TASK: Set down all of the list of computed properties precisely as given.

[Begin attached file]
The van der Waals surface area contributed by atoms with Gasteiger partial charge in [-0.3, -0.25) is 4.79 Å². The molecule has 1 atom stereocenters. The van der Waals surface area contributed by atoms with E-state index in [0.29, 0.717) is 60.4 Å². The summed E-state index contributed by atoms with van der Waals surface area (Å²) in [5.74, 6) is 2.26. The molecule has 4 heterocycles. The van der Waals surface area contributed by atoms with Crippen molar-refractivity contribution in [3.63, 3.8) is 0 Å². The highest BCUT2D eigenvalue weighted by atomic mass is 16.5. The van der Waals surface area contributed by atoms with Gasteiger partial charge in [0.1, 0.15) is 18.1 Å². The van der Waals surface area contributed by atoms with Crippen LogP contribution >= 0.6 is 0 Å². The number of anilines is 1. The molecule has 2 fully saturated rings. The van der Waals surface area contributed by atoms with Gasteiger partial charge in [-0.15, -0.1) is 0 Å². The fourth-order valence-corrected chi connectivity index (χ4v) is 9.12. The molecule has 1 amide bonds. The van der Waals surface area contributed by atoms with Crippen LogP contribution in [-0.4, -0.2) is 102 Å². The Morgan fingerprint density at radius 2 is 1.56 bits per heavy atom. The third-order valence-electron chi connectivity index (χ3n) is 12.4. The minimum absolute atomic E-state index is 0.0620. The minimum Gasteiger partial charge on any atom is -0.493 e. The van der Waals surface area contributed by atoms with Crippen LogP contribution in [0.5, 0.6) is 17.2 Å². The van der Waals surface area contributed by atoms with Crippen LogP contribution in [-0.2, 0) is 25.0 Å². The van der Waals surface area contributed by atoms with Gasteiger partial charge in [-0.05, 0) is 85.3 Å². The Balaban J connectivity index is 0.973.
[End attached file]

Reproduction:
The van der Waals surface area contributed by atoms with Gasteiger partial charge in [-0.3, -0.25) is 4.79 Å². The molecule has 1 atom stereocenters. The van der Waals surface area contributed by atoms with E-state index in [0.29, 0.717) is 60.4 Å². The summed E-state index contributed by atoms with van der Waals surface area (Å²) in [5.74, 6) is 2.26. The molecule has 4 heterocycles. The van der Waals surface area contributed by atoms with Crippen molar-refractivity contribution in [3.63, 3.8) is 0 Å². The highest BCUT2D eigenvalue weighted by atomic mass is 16.5. The van der Waals surface area contributed by atoms with Gasteiger partial charge in [0.1, 0.15) is 18.1 Å². The van der Waals surface area contributed by atoms with Crippen LogP contribution >= 0.6 is 0 Å². The number of anilines is 1. The molecule has 2 fully saturated rings. The van der Waals surface area contributed by atoms with Gasteiger partial charge in [-0.15, -0.1) is 0 Å². The fourth-order valence-corrected chi connectivity index (χ4v) is 9.12. The molecule has 1 amide bonds. The van der Waals surface area contributed by atoms with Crippen LogP contribution in [-0.4, -0.2) is 102 Å². The Morgan fingerprint density at radius 2 is 1.56 bits per heavy atom. The third-order valence-electron chi connectivity index (χ3n) is 12.4. The minimum absolute atomic E-state index is 0.0620. The minimum Gasteiger partial charge on any atom is -0.493 e. The van der Waals surface area contributed by atoms with Crippen LogP contribution in [0.5, 0.6) is 17.2 Å². The van der Waals surface area contributed by atoms with Crippen LogP contribution in [-0.2, 0) is 25.0 Å². The van der Waals surface area contributed by atoms with Gasteiger partial charge in [-0.05, 0) is 85.3 Å². The Balaban J connectivity index is 0.973.